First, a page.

Why do we get a “ring me asap” text message from a friend or family member and instantly freak out..?
Why do we get so nervous when called into the boss’s office?
Why do we get so wound up when someone says something about us we don’t like?
The ability to predict and recognize danger is inbuilt within us. From an evolutionary standpoint, it’s what’s allowed us to survive and thrive as a species.
Our brains are programmed to quickly react to dangerous situations and potential threats against survival. Scientists call this the Fight Or Flight Response.
This response mechanism is the same one that allows us to walk down the street looking straight into our phone and quickly dodge a tree branch, dog poo, or another person…
The primary mechanism in control of this response is called the Autonomic Nervous System; a control system that acts largely unconsciously. So Fight Or Flight is an automatic response that originates at the very chore of our reptilian brain: The Amygdala.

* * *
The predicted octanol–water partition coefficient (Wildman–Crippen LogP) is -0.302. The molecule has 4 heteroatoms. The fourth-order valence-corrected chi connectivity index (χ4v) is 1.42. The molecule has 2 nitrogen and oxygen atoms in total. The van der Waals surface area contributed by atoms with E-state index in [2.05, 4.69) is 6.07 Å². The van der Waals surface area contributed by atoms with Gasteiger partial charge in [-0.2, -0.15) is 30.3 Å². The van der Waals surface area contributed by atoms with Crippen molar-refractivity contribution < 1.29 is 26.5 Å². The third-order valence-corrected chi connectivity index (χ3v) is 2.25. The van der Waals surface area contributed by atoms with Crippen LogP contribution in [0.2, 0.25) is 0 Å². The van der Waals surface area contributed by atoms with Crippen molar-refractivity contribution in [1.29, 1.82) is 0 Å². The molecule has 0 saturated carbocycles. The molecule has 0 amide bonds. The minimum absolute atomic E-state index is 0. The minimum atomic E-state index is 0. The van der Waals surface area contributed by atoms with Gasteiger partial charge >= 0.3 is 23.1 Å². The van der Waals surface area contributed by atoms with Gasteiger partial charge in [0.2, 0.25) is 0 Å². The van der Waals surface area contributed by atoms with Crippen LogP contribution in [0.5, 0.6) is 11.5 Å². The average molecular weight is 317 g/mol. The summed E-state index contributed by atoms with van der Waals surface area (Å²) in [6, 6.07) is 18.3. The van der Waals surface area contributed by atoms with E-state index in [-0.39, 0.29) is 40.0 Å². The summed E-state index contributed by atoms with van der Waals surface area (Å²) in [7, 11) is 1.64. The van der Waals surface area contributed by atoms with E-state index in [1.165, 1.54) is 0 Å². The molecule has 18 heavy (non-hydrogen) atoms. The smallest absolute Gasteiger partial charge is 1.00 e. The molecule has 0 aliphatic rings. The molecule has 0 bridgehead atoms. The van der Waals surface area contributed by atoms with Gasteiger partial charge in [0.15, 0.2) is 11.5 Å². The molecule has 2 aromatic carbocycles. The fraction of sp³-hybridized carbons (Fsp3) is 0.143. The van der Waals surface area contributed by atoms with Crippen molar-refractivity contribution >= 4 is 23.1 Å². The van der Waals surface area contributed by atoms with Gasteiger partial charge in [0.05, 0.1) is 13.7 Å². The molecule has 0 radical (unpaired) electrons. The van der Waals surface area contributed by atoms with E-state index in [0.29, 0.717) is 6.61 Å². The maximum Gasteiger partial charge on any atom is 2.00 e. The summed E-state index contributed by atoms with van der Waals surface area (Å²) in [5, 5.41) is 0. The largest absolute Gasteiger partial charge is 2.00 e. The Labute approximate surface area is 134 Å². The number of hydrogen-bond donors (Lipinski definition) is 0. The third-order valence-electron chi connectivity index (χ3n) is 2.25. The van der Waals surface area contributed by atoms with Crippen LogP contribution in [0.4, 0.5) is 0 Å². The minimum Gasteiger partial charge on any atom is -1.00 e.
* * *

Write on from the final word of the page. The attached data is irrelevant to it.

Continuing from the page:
Through practice, and we’ve had millennia of it, we’ve gotten exceptionally good at this!
In today’s modern society, and especially in the developed world, threats rarely come in the shape of a mammoth or a wild and dangerous animal. Today’s threats come in the shape of other human beings and situations very different to the ones we faced thousands of years ago.
Today, if the threat is a knife pointed at you, it makes sense to take flight, unless you can fight… but if the threat is a phone call, a text message, an email, or words said face to face… sometimes your brain will still do its thing, because Fight Or Flight is such a heavily ingrained and automated mechanism, it happens as fast as the blink of an eye.
It’s gonna shoot out cortisol and adrenaline into our bloodstream like crazy!
It’s how quickly we recover that counts. Animals recover within seconds.
Humans are the only species that hold on to stress for hours, days, even months…
But we don’t have to, especially when there’s no need for it. In fact, experts tell us that inappropriate emotional reaction and regulation in the Fight Or Flight Response can make us prone to anxiety and aggression, and have rather serious health implications.
So basically, we can’t stop the threat response from happening, but we can and should learn to react differently.